By: Tania Fiero

Published By: The San Diego Business Journal.

Mention corporate America in some circles, and the first word you’ll hear is “greedy.” Look to the media, and you’ll see no shortage of stereotyping there, either. And this holiday season, you’ll again watch Ebenezer Scrooge bully his employee Bob Cratchit.

Honestly, I’m sick of it. Corporations are not greedy. Quite simply, they’re groups of people who are acting as one entity for legal and tax purposes. For-profit corporations earn money for their shareholders, while nonprofits provide services to society.

Both types of corporations must make budgetary decisions about how they’ll balance their revenues, expenses, and investments. Of course, when executives make unethical decisions about budget issues, we get scandals like Enron, Wells Fargo, and AIG. I’m not defending leaders’ bad behavior, but it’s grossly reductionist to argue that even those corporations are “greedy.” Temporarily led by dishonest executives, maybe.

Here’s the bottom line: If corporations can’t turn a profit, they cease to exist. And when they do make a profit, they can do great things for their workers and communities.

The Truth of Corporate Ethics

Think about all the social good performed by America’s biggest corporations. Microsoft supports medical missions throughout the developing world. Capital One is known for its financial education and workforce development programs. PepsiCo provides disaster relief and nutritious meals to impoverished communities. The list goes on and on.

For every greedy executive, there are thousands of corporations making the world a better place. They pull communities out of poverty, give workers growth opportunities, respect the planet, and pay their fair share of taxes to support local services and infrastructure.

At most corporations, meeting this triple bottom line of people, planet, and profit is an expectation. But even corporations that aren’t altruistic simply for the sake of doing good recognize that it’s good for business.

In particular, unethical employers have little hope of wooing top talent. According to a study by Cone Communications, 88 percent of Millennials find jobs fulfilling when they have opportunities to contribute to the social and environmental bottom lines.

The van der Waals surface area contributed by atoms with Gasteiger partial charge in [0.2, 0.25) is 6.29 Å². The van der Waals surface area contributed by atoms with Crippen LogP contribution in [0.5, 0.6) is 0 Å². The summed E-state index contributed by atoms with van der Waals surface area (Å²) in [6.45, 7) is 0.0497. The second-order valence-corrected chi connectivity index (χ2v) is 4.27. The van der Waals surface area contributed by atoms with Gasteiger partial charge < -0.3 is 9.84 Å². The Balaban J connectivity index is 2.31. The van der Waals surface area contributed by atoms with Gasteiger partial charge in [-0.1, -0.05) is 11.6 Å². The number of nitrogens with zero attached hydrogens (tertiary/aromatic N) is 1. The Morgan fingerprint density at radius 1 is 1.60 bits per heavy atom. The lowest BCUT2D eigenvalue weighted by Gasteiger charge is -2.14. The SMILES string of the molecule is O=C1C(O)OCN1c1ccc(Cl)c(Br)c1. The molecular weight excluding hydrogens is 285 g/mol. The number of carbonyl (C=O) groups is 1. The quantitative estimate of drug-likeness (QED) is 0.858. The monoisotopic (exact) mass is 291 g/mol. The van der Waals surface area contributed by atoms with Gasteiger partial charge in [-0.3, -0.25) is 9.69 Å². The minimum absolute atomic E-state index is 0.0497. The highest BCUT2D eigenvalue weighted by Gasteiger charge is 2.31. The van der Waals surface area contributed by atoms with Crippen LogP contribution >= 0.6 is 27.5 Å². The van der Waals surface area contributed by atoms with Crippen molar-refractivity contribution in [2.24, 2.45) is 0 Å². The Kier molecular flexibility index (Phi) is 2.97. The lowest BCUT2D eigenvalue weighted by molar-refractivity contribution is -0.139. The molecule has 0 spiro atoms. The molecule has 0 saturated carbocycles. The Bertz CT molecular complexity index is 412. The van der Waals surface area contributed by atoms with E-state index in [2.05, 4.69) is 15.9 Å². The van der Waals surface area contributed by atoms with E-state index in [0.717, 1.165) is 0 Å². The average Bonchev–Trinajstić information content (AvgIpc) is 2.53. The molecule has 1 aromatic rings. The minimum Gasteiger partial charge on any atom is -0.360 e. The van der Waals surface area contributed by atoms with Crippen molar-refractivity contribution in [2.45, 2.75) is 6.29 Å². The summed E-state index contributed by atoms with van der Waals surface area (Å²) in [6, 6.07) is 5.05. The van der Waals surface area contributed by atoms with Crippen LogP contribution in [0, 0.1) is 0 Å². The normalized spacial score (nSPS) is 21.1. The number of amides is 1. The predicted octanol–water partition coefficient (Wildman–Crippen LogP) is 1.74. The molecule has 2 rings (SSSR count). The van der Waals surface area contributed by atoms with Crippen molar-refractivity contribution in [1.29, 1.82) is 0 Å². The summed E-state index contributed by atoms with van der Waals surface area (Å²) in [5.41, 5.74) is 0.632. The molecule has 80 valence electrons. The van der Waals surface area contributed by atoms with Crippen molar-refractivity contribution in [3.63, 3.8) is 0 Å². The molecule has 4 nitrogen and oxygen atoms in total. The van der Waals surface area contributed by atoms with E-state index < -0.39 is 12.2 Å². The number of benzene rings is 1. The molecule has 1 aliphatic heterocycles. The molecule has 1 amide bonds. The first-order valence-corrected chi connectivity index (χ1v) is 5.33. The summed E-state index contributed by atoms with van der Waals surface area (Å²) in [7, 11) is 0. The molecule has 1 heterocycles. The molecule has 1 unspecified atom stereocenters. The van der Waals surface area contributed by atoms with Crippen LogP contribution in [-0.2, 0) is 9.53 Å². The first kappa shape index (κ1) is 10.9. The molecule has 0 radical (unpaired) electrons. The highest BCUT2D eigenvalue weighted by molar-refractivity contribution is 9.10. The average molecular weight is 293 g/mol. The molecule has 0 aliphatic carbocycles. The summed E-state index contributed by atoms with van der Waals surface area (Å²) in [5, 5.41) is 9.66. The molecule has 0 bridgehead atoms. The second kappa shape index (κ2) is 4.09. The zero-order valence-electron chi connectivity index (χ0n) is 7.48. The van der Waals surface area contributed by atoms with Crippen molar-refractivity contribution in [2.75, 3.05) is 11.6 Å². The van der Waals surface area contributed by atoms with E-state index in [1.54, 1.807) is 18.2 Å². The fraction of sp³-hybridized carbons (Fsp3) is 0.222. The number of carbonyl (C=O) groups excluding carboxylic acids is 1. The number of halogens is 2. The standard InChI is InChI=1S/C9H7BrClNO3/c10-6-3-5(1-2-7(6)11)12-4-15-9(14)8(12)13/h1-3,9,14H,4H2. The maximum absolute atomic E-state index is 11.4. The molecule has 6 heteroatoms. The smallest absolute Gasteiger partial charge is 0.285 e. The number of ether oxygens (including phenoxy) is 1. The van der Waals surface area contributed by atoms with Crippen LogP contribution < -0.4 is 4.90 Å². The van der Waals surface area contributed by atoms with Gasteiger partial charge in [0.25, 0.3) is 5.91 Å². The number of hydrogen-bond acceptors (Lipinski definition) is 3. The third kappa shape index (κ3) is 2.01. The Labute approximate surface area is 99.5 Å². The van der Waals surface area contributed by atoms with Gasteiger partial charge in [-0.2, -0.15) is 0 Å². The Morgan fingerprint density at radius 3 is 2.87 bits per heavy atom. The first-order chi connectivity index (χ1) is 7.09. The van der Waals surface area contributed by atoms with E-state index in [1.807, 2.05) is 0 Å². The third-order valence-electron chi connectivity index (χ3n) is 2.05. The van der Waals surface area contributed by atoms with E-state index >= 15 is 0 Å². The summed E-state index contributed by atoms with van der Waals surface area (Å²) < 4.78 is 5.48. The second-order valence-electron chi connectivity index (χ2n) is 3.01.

And make no mistake: Competition for the best workers is fierce. With the unemployment rate at a record low of 4.1 percent, employees can afford to work where they want and how they want. It’s one of the big drivers behind the gig economy’s growth, which, by the way, is no more evil than the rest of the labor economy. To compete, today’s HR teams have to develop employee perks and branding that woo socially conscious candidates.

Show Workers Your Scruples

If you’d expect workers to say, “Bah! Humbug!” to employer benevolence, you’d be wrong. These days, websites like Glassdoor allow employees to rate their bosses, and nearly every publication that reports on business has its own list of the best places to work.

Companies use the following tools to cultivate the kind of reputation that brings talented people to their door:

1. Better salaries

Sure, money buys shiny toys, but it also provides stability and opportunity. No wonder 54 percent of those polled in a recent Gallup survey said they’d leave a company for a raise of 20 percent or less if they’re not excited about their work. But if you can’t blame workers for wanting to earn more money, then why would you do so for executives? Paying better salaries brings in better talent, and the best companies know that.

2. Better benefits

Robust benefits matter almost as much as a strong salary. Since Gallup started asking the question in 1997, workers have worried more about losing benefits than any other job-related stressor. That’s why top companies are offering their gig workers benefits, including professional development and even healthcare and retirement. Others have recognized that tailoring benefits to their generational hiring habits is a smart approach. According to a survey by Anthem Inc., 35 percent of Millennials will turn down a job offer if they don’t like the benefits.